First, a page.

By Kathleen Garnett
As we await the report on the UK government’s public consultation on "The Regulation of Genetic Technologies", it is a germane moment to address the hitherto under-explored distinction between traditional and technological food, feed and seed.
The consultation sought views on what the UK Department for the Environment and Rural Affairs (Defra) said were gene-edited organisms “possessing genetic changes which could have been introduced by traditional breeding”. Indeed, in an effort to associate genetic engineering technologies with ‘traditional’ ones, traditional plant breeding technique is mentioned 18 times in Defra’s consultation document. The document also alludes to genome-edited organisms that “could have been produced naturally”.
The notion that genetic technologies are merely an extension of ‘traditional’ agricultural breeding forms the core reasoning with which Prime Minister Boris Johnson’s government intends to waive through non-traditional, novel plant breeding techniques and justify the free circulation – without risk assessment, with little to no socio-economic impact assessment and without labelling – of gene-edited food in England and indeed the rest of the UK.
The logic of this approach appears to be that if a technology can be classified, interpreted, labelled and defined as either ‘traditional’ or ‘natural’ then expensive and overly protective risk assessment can be ditched, consumer confidence will grow and gene-edited technologies can be free to circulate widely into the UK consumer market.
Traditional produce, food and feed has been tried and tested for generations, hence its association with safety. As a result, food, feed and seed labelled ‘traditional’ and ‘natural’ elicits a high level of consumer trust. For this reason, the discussion around traditional plant breeding is crucial to understanding how the UK intends to reform agricultural genetic technologies encompassing both plants and animals.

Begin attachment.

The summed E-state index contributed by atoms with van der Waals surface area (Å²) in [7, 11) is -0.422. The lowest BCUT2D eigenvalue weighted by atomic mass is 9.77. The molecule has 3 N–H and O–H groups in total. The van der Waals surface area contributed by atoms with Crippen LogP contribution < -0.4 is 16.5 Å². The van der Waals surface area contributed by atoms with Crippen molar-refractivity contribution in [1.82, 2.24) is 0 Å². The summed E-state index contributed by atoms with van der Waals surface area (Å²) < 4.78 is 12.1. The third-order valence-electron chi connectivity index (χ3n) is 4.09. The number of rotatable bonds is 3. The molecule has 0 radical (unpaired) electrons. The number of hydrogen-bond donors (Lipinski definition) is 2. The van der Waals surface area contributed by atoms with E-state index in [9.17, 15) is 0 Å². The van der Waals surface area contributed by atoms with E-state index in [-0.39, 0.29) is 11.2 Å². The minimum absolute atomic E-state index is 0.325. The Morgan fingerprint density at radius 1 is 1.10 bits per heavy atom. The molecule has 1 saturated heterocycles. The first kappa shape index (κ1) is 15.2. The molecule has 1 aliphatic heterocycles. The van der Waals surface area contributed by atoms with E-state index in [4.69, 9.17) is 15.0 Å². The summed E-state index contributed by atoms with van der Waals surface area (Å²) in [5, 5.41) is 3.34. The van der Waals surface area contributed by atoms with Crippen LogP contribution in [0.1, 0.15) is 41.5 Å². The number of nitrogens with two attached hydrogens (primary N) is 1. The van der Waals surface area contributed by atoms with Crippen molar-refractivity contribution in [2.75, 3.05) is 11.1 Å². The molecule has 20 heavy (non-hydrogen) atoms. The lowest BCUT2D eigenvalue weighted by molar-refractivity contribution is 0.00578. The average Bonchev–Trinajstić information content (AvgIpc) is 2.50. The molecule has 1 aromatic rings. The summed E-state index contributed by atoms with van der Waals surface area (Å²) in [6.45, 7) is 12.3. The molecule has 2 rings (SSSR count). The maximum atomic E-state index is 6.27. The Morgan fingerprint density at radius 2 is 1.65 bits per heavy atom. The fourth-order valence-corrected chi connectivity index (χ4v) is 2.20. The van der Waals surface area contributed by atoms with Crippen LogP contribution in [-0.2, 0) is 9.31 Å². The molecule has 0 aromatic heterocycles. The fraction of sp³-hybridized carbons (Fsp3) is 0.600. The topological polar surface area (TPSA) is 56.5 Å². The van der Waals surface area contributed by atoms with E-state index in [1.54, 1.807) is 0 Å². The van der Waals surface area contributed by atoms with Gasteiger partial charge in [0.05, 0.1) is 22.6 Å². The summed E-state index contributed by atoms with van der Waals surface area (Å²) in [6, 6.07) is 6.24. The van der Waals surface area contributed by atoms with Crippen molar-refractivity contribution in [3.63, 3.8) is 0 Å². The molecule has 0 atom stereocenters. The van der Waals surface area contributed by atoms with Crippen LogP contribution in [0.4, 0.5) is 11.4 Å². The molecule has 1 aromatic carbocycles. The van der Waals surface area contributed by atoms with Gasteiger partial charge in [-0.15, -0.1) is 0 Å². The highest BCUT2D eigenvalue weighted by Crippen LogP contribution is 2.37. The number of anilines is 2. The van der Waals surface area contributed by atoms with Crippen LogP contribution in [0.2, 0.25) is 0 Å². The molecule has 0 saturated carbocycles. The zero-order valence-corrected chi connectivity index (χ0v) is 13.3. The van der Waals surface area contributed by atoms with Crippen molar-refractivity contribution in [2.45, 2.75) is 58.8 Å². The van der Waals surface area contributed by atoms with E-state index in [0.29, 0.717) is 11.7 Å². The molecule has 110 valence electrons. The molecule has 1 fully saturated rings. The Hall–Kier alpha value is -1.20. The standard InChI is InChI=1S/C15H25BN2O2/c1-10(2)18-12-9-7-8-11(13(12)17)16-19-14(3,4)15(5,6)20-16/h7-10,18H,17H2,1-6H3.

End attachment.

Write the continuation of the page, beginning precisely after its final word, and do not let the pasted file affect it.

Novel, anthropogenic and industrialised
A useful way to compare and contrast traditional methods with modern methods is to consider whether any seed, food, feed or process is, or has been, linked to an intellectual property rights. Plant (and animal) intellectual property rights act as useful markers with which to determine what can justifiably be described as traditional, natural and what cannot.
Plant breeders can benefit from two intellectual rights – a plant variety right (PVR) or a patent. These rights, however, are conditional on three basic conditions:
* First, the inventor of a technology involving living organisms must prove that their creation is new and/or novel. If the living organism exists or is part of traditional knowledge the application fails.
* Second, the technology involving living organisms must be anthropogenic. It must not be natural. If it exists in nature it fails the first test of novelty. If it exists in nature it cannot be described as innovative, and the application fails.
* Third, it must be capable of commercialisation and or industrialisation. If the innovation is created out of sheer intellectual curiosity and/or is limited to academic research purposes the application fails.
Let us consider each intellectual right in turn.
Plant variety rights
The modern plant breeding industry makes money from its new varieties via payments achieved through plant variety rights (PVR). To qualify for a PVR, modern agricultural breeders are required to make their novel varieties New, Distinctive, Uniform and Stable (NDUS). If the variety seeking property rights already exists or were it commonly found in nature it would not fulfil the PVR criteria and an application for the right would almost certainly fail.
This form of intellectual right began in the 1960’s but has been developed considerably over the decades to incentivise more and more anthropogenic plant breeding. As a result, most modern plant breeders are employed by universities or corporations. Very few are farmers, market farmers or hobby gardeners.
The PVR right encourages plant breeders to create new varieties to certain specifications. Wheat or barley can be bred to grow to a uniform 50 cm. Maize can be bred to contain extra fructose. Rapeseed oil can be bred to contain less acids. All are new, distinctive, uniform and stable.